Seismograf Special Issue: Fluid Sounds

fluid sounds

Seismograf journal has published a special issue called Fluid Sounds, dedicated to explore sound and also to propose a new format for their platform, “The Audio Paper”, whose purpose “is to extend the written academic text: to present discussions and explorations of a certain argument or problem in sound.”

The issue features 10 articles, also including a manifesto for the proposed audio paper format, which, as they state, “is an extension of expressive means: Not only words and syntax are means of expression – so are tempo, time, voice, sound and music”, valuing it as a way of merging analysis and performance in academic ways of expression. The format was previously introduced in June 2015 during Fluid Sounds event at the Performance Studies International conference.

“The aim of the conference was partly to investigate the selected sites of the immediate area (Amager Strandpark, Urbanplanen and Musiktorvet), and partly to challenge the conventional conference format with performances (in the widest sense) and by drawing from the development in recent information technologies. The aim was to work with new mediated formats taking the bodily, situated and affective modes of research into play.

By merging anthropologies of sound with site-specific performances, the conference explored new ways of investigating urban spaces and landscapes. Underlining listening, sensing and experiencing as part of research processes the Fluid Sounds conference wished to venture into artistic research practices. Or, as addressed in Holger Schulze’s opening keynote lecture, taking place at Kastrup Søbad (a.k.a. Sneglen), “Research in a specific sensory or non-sensory field requires at first a basic orientation, a sensible and maybe unconventional but always highly individual account of what is actually there: What is here, what have we now?” Schulze’s lecture was followed by two site-specific performances in Urbanplanen: Brandon LaBelle’s On the productions of a poor acoustics and Jeremy Woodruff’s Green Interactive Biofeedback Environments (GIBE). (Further analyses in Groth & Samson (2016) Sound Art Situations, forthcoming).This day of the conference ended at Teaterøen, with the performance music4gigants by Heaven.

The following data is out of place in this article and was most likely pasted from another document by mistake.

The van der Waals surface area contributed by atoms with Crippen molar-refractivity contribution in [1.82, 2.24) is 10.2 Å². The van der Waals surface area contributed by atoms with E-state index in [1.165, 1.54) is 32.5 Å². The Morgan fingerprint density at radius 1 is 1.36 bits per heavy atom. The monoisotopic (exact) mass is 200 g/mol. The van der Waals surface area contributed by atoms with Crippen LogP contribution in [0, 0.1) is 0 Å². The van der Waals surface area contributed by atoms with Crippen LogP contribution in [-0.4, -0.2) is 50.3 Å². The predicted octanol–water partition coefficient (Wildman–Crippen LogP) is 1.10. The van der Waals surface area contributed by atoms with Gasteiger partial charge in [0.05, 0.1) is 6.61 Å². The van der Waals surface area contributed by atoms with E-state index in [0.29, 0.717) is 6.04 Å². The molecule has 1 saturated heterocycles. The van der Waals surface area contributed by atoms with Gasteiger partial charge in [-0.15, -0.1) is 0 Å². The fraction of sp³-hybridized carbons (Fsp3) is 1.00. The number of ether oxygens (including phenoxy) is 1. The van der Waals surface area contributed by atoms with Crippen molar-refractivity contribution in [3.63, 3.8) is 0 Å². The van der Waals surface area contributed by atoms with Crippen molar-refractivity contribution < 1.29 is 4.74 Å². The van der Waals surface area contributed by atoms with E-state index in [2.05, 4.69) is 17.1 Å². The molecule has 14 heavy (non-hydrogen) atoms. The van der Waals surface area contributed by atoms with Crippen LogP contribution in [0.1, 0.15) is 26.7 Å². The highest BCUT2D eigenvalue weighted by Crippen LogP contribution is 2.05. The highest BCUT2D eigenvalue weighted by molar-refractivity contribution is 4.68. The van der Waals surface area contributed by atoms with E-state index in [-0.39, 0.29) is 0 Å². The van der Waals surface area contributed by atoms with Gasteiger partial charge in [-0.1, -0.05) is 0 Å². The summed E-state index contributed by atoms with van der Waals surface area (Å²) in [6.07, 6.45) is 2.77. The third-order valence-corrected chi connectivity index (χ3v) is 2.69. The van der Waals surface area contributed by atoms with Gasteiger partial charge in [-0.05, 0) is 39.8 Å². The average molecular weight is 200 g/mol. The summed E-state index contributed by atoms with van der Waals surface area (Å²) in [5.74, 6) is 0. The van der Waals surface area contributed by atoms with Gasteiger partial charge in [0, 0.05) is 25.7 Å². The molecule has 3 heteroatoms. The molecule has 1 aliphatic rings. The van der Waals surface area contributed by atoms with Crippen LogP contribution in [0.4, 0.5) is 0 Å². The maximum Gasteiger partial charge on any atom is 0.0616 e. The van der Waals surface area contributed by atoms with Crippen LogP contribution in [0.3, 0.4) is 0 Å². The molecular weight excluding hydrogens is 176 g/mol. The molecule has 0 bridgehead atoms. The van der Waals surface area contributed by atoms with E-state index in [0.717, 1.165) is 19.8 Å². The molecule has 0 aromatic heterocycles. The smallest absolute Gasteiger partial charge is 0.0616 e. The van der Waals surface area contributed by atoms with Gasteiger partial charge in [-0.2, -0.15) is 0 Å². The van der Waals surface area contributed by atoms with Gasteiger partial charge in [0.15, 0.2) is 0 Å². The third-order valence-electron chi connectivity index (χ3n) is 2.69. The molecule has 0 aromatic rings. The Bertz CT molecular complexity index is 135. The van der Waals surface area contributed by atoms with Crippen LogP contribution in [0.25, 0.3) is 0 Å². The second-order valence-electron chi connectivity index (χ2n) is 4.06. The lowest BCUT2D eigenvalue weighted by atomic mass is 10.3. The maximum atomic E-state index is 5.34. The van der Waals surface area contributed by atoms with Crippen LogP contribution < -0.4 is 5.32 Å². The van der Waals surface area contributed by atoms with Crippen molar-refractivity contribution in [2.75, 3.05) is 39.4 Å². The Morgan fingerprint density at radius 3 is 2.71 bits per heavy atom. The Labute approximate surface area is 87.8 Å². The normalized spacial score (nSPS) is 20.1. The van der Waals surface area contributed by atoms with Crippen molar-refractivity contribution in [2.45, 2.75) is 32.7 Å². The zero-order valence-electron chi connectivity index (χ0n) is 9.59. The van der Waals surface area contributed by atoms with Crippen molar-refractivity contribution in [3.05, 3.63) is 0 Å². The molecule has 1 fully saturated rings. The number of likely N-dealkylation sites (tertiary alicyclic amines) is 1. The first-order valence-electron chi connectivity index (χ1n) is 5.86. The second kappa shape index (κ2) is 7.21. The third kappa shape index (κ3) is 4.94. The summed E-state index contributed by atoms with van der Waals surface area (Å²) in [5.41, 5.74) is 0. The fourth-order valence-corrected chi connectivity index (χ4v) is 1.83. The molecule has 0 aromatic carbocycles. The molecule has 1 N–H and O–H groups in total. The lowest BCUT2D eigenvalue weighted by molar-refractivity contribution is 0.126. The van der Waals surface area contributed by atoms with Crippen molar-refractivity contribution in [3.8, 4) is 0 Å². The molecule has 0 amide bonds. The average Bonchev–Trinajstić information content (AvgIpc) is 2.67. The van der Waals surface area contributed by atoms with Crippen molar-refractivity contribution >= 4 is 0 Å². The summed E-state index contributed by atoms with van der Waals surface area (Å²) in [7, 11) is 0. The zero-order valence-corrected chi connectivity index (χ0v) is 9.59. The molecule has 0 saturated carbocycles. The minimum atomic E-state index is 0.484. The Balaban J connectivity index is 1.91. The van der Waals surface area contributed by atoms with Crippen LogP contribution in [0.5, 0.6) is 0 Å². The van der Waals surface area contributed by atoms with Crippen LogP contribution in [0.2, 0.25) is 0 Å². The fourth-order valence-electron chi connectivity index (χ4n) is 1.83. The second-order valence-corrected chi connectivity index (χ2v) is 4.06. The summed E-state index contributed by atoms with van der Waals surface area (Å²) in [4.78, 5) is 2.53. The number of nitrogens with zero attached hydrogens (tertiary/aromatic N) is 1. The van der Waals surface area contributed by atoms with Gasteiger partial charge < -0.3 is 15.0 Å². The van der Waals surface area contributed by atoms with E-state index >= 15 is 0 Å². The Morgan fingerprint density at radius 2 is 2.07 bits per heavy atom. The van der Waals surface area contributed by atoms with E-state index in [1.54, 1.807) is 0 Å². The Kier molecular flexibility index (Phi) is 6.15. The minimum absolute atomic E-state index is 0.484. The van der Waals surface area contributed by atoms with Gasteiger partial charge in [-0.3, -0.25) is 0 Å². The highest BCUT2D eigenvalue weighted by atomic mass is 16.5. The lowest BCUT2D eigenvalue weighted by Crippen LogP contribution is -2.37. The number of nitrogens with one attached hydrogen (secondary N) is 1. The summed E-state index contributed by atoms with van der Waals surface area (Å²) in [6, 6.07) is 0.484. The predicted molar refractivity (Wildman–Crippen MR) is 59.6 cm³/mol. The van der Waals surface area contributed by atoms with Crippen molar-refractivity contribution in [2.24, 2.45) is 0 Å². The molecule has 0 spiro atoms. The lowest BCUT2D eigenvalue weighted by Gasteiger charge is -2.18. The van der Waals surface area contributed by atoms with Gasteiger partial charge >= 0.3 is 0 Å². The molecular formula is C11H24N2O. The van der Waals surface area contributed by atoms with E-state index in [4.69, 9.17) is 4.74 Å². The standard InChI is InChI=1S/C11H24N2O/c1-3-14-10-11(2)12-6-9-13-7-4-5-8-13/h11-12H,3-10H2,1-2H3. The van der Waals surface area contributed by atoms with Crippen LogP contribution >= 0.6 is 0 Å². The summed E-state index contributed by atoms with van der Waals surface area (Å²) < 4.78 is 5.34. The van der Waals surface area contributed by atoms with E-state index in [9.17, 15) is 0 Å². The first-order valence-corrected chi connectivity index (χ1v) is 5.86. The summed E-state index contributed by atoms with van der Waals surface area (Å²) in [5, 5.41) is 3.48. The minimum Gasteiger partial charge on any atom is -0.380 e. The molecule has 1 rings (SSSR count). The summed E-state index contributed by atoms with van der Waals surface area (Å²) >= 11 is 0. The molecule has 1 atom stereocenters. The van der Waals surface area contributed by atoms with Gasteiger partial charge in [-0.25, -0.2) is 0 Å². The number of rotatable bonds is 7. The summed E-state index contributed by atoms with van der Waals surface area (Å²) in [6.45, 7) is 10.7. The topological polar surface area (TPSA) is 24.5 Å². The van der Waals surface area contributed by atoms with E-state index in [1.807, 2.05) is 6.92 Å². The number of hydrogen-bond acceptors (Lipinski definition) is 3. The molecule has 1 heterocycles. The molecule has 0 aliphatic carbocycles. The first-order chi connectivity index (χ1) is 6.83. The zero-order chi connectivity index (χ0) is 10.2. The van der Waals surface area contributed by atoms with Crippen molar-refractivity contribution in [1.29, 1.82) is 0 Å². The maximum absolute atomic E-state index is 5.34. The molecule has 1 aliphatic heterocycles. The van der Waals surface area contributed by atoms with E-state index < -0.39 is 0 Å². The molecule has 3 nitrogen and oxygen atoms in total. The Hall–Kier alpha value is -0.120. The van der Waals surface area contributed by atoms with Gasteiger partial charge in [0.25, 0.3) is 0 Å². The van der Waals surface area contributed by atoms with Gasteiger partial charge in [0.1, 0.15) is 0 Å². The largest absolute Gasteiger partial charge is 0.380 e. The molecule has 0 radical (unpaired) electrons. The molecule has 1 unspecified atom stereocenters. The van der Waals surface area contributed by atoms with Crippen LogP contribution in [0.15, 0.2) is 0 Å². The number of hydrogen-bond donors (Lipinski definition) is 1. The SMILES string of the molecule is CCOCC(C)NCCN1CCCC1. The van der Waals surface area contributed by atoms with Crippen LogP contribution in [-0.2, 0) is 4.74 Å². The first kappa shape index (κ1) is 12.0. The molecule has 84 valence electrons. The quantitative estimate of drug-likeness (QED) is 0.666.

Fluid Sounds was not only an exploration of how to gain knowledge through site-specific lectures and performance; it was also a conference with the purpose to transform academic knowledge into various aesthetic and performative formats such as site-specific sound performances, audio walks or sound installations. The audio papers were developed through workshops during the conference. As such, they serve as an academic response to questions of situations, performances and media technologies.

In Nicole De Brabandere and Graham Fletts Hearing on the Verge, a sonic landscape is engaged through recording and listening in movement. Anne Robinsonexplores songs as temporal and affective phenomena.Ben Byrne revisits the Swiss composer Manfred Werder’s work 2005 (1) and relates to the work of John Cage. Jacob Kreutzfeldt and Sandra Lori Pedersenargue that the radio studio is acoustically designed to be inaudible, but is yet ever-present as a prerequisite for voices and situations. Pedro Oliviera contributes with a speculative audio paper about the past of 2055, assessing site-specific found objects coming from a near-future. Rasmus Holmboe and Jan Stricker go into dialogue with the artist Andreas Frührer and his audio walk The Map is Not the Territory D’Or. Macon Holt and Kartine Pram explore new forms of labour expanding notions of place and work itself. And finally,Tine Blom and Alexandra Baixinho combine soundscapes from Norwegian mountains with a Danish urban waterfront.”

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